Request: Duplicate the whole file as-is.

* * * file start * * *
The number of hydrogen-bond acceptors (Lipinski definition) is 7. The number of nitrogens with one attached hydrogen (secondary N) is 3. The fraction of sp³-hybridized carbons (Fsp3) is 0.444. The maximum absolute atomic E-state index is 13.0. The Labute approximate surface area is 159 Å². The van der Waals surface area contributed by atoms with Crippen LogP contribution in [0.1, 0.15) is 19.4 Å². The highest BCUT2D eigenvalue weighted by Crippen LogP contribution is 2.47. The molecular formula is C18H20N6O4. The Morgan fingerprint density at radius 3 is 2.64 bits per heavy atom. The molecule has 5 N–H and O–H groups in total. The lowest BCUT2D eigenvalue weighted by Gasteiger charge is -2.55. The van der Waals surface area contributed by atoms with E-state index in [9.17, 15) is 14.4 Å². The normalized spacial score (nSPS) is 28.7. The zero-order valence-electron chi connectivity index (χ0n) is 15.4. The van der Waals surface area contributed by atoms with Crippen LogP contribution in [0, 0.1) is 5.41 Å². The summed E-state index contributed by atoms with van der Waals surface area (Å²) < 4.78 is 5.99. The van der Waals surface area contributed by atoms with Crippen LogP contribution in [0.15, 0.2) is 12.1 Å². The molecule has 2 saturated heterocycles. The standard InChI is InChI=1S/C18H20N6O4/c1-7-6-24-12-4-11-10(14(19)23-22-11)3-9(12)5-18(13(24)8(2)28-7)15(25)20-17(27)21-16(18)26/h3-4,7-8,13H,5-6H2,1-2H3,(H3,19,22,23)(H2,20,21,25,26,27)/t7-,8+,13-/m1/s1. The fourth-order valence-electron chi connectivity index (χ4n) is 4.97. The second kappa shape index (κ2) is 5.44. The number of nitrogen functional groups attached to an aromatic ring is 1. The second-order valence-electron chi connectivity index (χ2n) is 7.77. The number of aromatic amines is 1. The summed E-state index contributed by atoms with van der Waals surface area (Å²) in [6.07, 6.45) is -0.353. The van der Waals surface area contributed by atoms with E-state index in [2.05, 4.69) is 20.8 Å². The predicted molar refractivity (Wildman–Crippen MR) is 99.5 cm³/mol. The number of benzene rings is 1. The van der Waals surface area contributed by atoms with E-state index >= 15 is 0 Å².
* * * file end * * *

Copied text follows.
The number of hydrogen-bond acceptors (Lipinski definition) is 7. The number of nitrogens with one attached hydrogen (secondary N) is 3. The fraction of sp³-hybridized carbons (Fsp3) is 0.444. The maximum absolute atomic E-state index is 13.0. The Labute approximate surface area is 159 Å². The van der Waals surface area contributed by atoms with Crippen LogP contribution in [0.1, 0.15) is 19.4 Å². The highest BCUT2D eigenvalue weighted by Crippen LogP contribution is 2.47. The molecular formula is C18H20N6O4. The Morgan fingerprint density at radius 3 is 2.64 bits per heavy atom. The molecule has 5 N–H and O–H groups in total. The lowest BCUT2D eigenvalue weighted by Gasteiger charge is -2.55. The van der Waals surface area contributed by atoms with E-state index in [9.17, 15) is 14.4 Å². The normalized spacial score (nSPS) is 28.7. The zero-order valence-electron chi connectivity index (χ0n) is 15.4. The van der Waals surface area contributed by atoms with Crippen LogP contribution in [0, 0.1) is 5.41 Å². The summed E-state index contributed by atoms with van der Waals surface area (Å²) < 4.78 is 5.99. The van der Waals surface area contributed by atoms with Crippen LogP contribution in [0.15, 0.2) is 12.1 Å². The molecule has 2 saturated heterocycles. The standard InChI is InChI=1S/C18H20N6O4/c1-7-6-24-12-4-11-10(14(19)23-22-11)3-9(12)5-18(13(24)8(2)28-7)15(25)20-17(27)21-16(18)26/h3-4,7-8,13H,5-6H2,1-2H3,(H3,19,22,23)(H2,20,21,25,26,27)/t7-,8+,13-/m1/s1. The fourth-order valence-electron chi connectivity index (χ4n) is 4.97. The second kappa shape index (κ2) is 5.44. The number of nitrogen functional groups attached to an aromatic ring is 1. The second-order valence-electron chi connectivity index (χ2n) is 7.77. The number of aromatic amines is 1. The summed E-state index contributed by atoms with van der Waals surface area (Å²) in [6.07, 6.45) is -0.353. The van der Waals surface area contributed by atoms with E-state index in [2.05, 4.69) is 20.8 Å². The predicted molar refractivity (Wildman–Crippen MR) is 99.5 cm³/mol. The number of benzene rings is 1. The van der Waals surface area contributed by atoms with E-state index >= 15 is 0 Å².